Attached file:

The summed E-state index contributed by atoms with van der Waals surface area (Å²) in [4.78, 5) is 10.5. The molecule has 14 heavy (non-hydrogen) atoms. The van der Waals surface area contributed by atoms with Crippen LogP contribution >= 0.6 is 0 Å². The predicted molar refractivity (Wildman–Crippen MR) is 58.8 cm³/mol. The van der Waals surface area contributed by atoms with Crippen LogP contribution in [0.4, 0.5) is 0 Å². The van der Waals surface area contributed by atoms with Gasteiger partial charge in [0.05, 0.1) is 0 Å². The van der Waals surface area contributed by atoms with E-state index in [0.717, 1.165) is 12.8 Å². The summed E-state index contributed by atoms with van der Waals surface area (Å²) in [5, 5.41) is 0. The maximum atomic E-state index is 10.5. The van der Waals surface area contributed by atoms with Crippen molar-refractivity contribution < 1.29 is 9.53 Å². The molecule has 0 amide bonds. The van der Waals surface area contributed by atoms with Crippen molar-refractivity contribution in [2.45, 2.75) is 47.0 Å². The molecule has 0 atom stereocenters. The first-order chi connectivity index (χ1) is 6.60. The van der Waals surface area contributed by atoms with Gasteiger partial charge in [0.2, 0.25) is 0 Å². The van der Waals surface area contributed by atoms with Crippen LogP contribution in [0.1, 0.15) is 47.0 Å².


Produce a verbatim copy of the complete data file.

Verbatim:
The summed E-state index contributed by atoms with van der Waals surface area (Å²) in [4.78, 5) is 10.5. The molecule has 14 heavy (non-hydrogen) atoms. The van der Waals surface area contributed by atoms with Crippen LogP contribution >= 0.6 is 0 Å². The predicted molar refractivity (Wildman–Crippen MR) is 58.8 cm³/mol. The van der Waals surface area contributed by atoms with Crippen LogP contribution in [0.4, 0.5) is 0 Å². The van der Waals surface area contributed by atoms with Gasteiger partial charge in [0.05, 0.1) is 0 Å². The van der Waals surface area contributed by atoms with E-state index in [0.717, 1.165) is 12.8 Å². The summed E-state index contributed by atoms with van der Waals surface area (Å²) in [5, 5.41) is 0. The maximum atomic E-state index is 10.5. The van der Waals surface area contributed by atoms with Crippen molar-refractivity contribution < 1.29 is 9.53 Å². The molecule has 0 amide bonds. The van der Waals surface area contributed by atoms with Crippen molar-refractivity contribution in [2.45, 2.75) is 47.0 Å². The molecule has 0 atom stereocenters. The first-order chi connectivity index (χ1) is 6.60. The van der Waals surface area contributed by atoms with Gasteiger partial charge in [0.2, 0.25) is 0 Å². The van der Waals surface area contributed by atoms with Crippen LogP contribution in [0.1, 0.15) is 47.0 Å².